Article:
We live in a town of less than 1000 people. Smaller than most neighborhoods in cities, our current town is minute in the big scheme of the world. Small town living is nothing new to J and I. We have dabbled in bigger city living, but have realized over the short timeframe of our lives thus far that there are BIG reasons to live SMALL. We hope to instill in our kids that the SMALL things are what really matter in life.
We have some fabulous neighbors. And I mean fabulous. We have 2 seperate neighbors that plow our driveway and front sidewalks when it snows, half the time before we are even out of bed. We have never asked them to do this, they just take it upon themselves. I always try to make up a batch of cookies or some other yummy treat after we realize that Gary/Mike has just saved us HOURS of time by using 5 swipes of his tractor blade to keep our driveway clear (and me from getting stuck!) They are forever watching out for us, in a good way. One will return our kid’s toys that get blown away in a windstorm, another will care for our dog (RIP Ryder) or bunnies, even if just for the day, or bring our mail up for us if the weather is bad, invites us to self-pick vegetables anytime we want in their large garden. Again, we have never asked them to do these things, they are just awesome people! Last week we raked up all our leaves from our massive maple trees and burned them. Gary came over mid-raking and asked if he could have some leaves to cover and insulate something in his garden that was just planted. Well, of course, Gary, take as much as you want!! He ended up taking 4 packed full garbage cans (in other words, saved us a lot of work!) Do neighbors get any better?
I absolutely LOVE working with people in this and surrounding small communities. When I am getting to know a new patient on their initial visit with me, I always try to learn about their family, way of life, school, job, etc. I don’t think I have come across one person yet in that we didn’t find some kind of connection. It usually goes something like this: Me as I am evaluating their shoulder/neck/knee/jaw/what have you: “So you live in Wilton here?”. Patient: “Well, just outside of town. How about you? Any family close by up in Bennett?” Me: Yes. My parents live in Durant, where I grew up. I have a brother and sister. My brother is Mitch, he’s an electrician. My sist-” Patient: “Oh Mitch!? That’s your brother? Oh he just rewired our grain bin. I had him in one day to hook up a ceiling fan for me too. Great guy! What a coincidence!” OR Patient: So do you have children?” Me: “Yes, my husband is Jeremiah and we have 2 kids: Gabri–” Patient: “Oh I know Jeremiah! He’s my nephew’s cross country coach! He just loves cross country and Jeremiah! We just were at their meet on Thursday. So do you run?” And on it goes. So fun! I could write a whole blog post on my patients; things they have taught me, connections they have had, hilarious stories, and experiences from their lives that they have shared. But I digress, perhaps a future blog post….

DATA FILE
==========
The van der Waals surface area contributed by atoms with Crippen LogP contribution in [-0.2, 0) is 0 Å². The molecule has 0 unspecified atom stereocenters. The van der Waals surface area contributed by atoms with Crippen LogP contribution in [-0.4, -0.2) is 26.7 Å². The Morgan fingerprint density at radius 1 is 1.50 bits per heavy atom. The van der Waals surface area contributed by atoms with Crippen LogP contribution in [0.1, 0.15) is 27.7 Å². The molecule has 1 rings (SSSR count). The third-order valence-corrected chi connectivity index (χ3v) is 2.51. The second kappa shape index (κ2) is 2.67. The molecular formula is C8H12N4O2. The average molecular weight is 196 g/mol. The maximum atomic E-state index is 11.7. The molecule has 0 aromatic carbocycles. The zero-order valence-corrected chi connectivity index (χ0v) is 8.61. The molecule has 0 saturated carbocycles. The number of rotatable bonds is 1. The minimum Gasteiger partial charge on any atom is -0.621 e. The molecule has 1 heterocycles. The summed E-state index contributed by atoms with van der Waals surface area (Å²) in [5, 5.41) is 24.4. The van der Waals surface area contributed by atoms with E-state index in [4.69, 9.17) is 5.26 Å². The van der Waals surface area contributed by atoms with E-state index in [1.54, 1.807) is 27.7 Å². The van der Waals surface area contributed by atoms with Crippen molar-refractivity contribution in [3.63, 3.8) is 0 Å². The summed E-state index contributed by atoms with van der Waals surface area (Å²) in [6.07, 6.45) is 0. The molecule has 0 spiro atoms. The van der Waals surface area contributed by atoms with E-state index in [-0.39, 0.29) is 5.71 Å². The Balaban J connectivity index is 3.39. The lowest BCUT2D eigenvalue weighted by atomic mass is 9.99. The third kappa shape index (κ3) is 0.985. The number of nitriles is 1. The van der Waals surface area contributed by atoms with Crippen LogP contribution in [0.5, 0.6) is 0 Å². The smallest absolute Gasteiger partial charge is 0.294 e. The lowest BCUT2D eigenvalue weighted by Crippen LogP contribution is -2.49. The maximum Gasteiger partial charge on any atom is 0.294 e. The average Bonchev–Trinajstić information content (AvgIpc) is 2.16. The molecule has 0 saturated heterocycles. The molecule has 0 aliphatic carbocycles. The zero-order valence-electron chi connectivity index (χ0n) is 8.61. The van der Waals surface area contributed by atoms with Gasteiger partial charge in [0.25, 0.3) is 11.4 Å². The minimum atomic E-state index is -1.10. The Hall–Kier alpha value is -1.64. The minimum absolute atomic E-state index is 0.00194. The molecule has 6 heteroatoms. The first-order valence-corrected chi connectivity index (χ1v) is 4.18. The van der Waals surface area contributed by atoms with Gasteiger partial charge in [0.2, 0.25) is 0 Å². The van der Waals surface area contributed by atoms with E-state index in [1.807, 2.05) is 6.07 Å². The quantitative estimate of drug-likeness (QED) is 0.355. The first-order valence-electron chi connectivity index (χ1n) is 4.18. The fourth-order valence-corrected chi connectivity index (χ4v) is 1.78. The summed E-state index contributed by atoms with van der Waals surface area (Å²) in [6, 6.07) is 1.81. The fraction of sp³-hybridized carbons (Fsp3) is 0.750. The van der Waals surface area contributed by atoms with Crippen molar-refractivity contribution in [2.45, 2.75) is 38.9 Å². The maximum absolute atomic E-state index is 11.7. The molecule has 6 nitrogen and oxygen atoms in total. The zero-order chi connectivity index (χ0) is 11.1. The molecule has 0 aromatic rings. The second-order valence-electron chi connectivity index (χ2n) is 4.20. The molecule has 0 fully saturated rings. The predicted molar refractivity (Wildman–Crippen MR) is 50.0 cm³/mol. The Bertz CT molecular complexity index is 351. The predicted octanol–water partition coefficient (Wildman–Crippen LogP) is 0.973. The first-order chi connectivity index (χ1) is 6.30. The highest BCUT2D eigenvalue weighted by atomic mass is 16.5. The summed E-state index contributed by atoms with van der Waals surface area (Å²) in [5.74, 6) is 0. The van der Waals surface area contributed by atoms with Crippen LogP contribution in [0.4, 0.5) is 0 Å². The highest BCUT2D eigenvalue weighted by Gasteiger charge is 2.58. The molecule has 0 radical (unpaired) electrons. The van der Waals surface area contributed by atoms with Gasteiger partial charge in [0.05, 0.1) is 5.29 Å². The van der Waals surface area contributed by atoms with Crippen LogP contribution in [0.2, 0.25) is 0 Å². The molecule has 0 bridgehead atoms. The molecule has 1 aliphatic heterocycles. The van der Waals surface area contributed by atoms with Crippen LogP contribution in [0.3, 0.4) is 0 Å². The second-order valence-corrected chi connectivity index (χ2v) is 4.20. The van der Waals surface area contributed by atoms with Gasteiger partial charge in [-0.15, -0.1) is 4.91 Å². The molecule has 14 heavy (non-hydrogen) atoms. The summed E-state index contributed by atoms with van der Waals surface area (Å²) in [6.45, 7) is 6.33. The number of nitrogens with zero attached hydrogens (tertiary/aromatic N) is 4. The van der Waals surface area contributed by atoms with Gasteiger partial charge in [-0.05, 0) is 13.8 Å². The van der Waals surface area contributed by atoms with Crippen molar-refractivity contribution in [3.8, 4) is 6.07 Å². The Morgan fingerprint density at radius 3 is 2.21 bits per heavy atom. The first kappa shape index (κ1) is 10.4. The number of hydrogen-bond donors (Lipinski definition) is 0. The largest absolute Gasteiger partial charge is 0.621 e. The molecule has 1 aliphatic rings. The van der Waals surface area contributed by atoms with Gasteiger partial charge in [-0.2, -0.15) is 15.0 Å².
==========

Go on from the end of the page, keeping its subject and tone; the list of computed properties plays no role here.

I have a 13 minute drive (13 miles) to work with no traffic, besides the occasional combine or tractor that I have to zip around. There’s a perk to small towns in itself!
When I go out for a run, I count the distance by country miles. Want 4 miles? Run a square mile. 6? Run a 2 square mile loop. I don’t know if city-dwellers get to experience the same kind of clarity and beauty of running when they are confined to city streets instead of wide-open fields and gravel roads. There is something really cool about running out in the middle of nowhere……although it’s not ‘nowhere’ when you know who lives in all of the houses and farms you run by 🙂
When I walk into the polling place to vote on election day, the ladies greet me by name and only have me sign and do the necessary paperwork out of legality. They personally know probably 90% of the voters and rarely have to ask anyone their name. I think that is cool!
When a local sports team goes to state, the whole town in decorated. Shops and businesses show their support with window paint, there are encouraging and congratulatory signs on highways leading out of town, and the whole school may shut down for the day so students can attend the state event. What a sense of community!
I call the local car dealership where we purchased our car 3 years ago to get an oil change/maintenance appointment set up. “What’s the name?”. “Costello” I say. “Oh yeah, you’ve got the Zephyr, right?” Me, impressed that he knows my make of car, “Yep, that’s right.” Service manager: “Ok Sarah, you working tomorrow? Drop it off tomorrow morning anytime before work, I’ll give you a loaner car and we will return your car back to you at work in Wilton by noon.” Talk about personal! That’s a local business I’m sticking with!
My kids think every red Ford Escape they see is ‘Nana and Papa’s car’, no matter where we are. It’s hilarious. When we see one, G demands that I pull over so he can get in and ‘ride with nana-papa’. 99% of the time it’s not them, so I have to explain to them the novel idea that there are actually more than one red Ford Escape in the world. They don’t get it. They don’t realize that their little existence is part of a much broader, larger world, but I love their innocence and naivety. They see the world for what it is to them: SMALL. And I think they are on the right track. 🙂